The best fit for most is one that is not too tight, and not too loose. We cut our standard patterns true to size "professional fit" -fitted at bust, relaxed at waist, roomy on the hips.
For Example: If your ACTUAL BODY MEASUREMENTS are (36"/28"/38") a size Small would be best. Comparing it to the Small FLAT GARMENT MEASUREMENTS (35"/29"/40") you'll get a snug fit on Bust/ 1" room on the waist, and 2" of room on the Hips.
The fabric we use is a lovely combination of stretch, but still holds shape.
We realize fit is everything when it comes to enjoying your garment and feeling confident. The patterns we use are in constant evolution in response to our customer feedback, over 1000's of dresses sold. We want you to feel like a STEM Rockstar when you wear Shenova dress!
Inches to Centimeters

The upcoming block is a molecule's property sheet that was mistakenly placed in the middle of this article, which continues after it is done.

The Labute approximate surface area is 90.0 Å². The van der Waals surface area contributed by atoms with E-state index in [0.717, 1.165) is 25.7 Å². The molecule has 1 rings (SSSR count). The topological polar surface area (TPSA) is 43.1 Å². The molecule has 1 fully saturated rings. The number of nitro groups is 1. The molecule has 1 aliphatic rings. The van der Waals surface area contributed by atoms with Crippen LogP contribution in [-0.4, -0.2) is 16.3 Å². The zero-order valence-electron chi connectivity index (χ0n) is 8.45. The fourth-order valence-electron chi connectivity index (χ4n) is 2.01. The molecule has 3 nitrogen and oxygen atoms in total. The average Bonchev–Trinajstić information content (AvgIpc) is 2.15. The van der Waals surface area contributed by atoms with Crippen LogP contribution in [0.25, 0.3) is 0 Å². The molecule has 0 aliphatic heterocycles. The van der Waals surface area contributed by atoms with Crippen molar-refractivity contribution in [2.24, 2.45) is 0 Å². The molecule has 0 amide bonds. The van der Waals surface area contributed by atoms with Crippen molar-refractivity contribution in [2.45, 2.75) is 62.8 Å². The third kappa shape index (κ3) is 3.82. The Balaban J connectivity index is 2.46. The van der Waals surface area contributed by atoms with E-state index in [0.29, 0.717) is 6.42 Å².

XS: BUST 32-34" (83-86cm) / WAIST 26-27" (66-68 cm) / HIPS 35-36" (88-91 cm)
S: BUST 35-36" (88-91cm) / WAIST 28-29" (71-74cm) / HIPS 37-38" (94-96 cm)
M: BUST 37-38" (94-96cm) / WAIST 30-31" (76-78cm) / HIPS 39-40" (99-101cm)
L: BUST 39-40" (99-101cm) / WAIST 32-33" (81-84cm) / HIPS 41-42" (104-106cm)
XL: BUST 41-42" (104-106cm) / WAIST 34-35" (86-89cm) / HIPS 43-44" (109-112cm)
XXL: BUST 43-44" (109-112cm) / WAIST 36-37" (91-94cm) / HIPS 45-46" (114-117cm)
Please consult size chart in product page.
As with all size charts; trust your own measurements over sizes. Our T-Shirt sizes tends to run 1-2 sizes smaller than normal. Order 1-2 sizes larger than what you'd normally wear to ensure a proper fit.
|Chest (inches)||31 ¾||33 ¾||35 ¾||37 ¾||40 ⅞||41 ¾|
|Length (inches)||24 ¾||25 ½||25 ⅞||26 ¼||26 ¾||27 ½|